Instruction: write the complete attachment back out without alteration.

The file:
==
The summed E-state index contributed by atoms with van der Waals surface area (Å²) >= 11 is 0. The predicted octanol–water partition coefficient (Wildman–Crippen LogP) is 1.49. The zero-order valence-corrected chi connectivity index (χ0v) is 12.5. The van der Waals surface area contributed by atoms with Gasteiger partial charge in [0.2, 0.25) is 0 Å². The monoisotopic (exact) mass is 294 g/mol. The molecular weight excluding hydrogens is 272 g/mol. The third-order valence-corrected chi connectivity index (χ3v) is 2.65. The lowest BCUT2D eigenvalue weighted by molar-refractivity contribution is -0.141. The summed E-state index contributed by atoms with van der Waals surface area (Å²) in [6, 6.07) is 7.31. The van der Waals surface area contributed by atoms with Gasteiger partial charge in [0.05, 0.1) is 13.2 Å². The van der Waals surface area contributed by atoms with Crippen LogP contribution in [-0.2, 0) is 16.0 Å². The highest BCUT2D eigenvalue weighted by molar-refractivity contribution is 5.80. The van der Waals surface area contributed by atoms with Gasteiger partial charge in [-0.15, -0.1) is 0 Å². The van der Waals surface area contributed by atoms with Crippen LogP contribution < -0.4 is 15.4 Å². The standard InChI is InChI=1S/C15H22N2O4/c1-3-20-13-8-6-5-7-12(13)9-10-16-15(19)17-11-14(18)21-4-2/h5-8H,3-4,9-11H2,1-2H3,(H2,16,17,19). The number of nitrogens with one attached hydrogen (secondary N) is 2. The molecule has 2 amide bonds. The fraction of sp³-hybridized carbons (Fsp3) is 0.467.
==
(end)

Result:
The summed E-state index contributed by atoms with van der Waals surface area (Å²) >= 11 is 0. The predicted octanol–water partition coefficient (Wildman–Crippen LogP) is 1.49. The zero-order valence-corrected chi connectivity index (χ0v) is 12.5. The van der Waals surface area contributed by atoms with Gasteiger partial charge in [0.2, 0.25) is 0 Å². The monoisotopic (exact) mass is 294 g/mol. The molecular weight excluding hydrogens is 272 g/mol. The third-order valence-corrected chi connectivity index (χ3v) is 2.65. The lowest BCUT2D eigenvalue weighted by molar-refractivity contribution is -0.141. The summed E-state index contributed by atoms with van der Waals surface area (Å²) in [6, 6.07) is 7.31. The van der Waals surface area contributed by atoms with Gasteiger partial charge in [0.05, 0.1) is 13.2 Å². The van der Waals surface area contributed by atoms with Crippen LogP contribution in [-0.2, 0) is 16.0 Å². The highest BCUT2D eigenvalue weighted by molar-refractivity contribution is 5.80. The van der Waals surface area contributed by atoms with Gasteiger partial charge in [-0.15, -0.1) is 0 Å². The van der Waals surface area contributed by atoms with Crippen LogP contribution < -0.4 is 15.4 Å². The standard InChI is InChI=1S/C15H22N2O4/c1-3-20-13-8-6-5-7-12(13)9-10-16-15(19)17-11-14(18)21-4-2/h5-8H,3-4,9-11H2,1-2H3,(H2,16,17,19). The number of nitrogens with one attached hydrogen (secondary N) is 2. The molecule has 2 amide bonds. The fraction of sp³-hybridized carbons (Fsp3) is 0.467.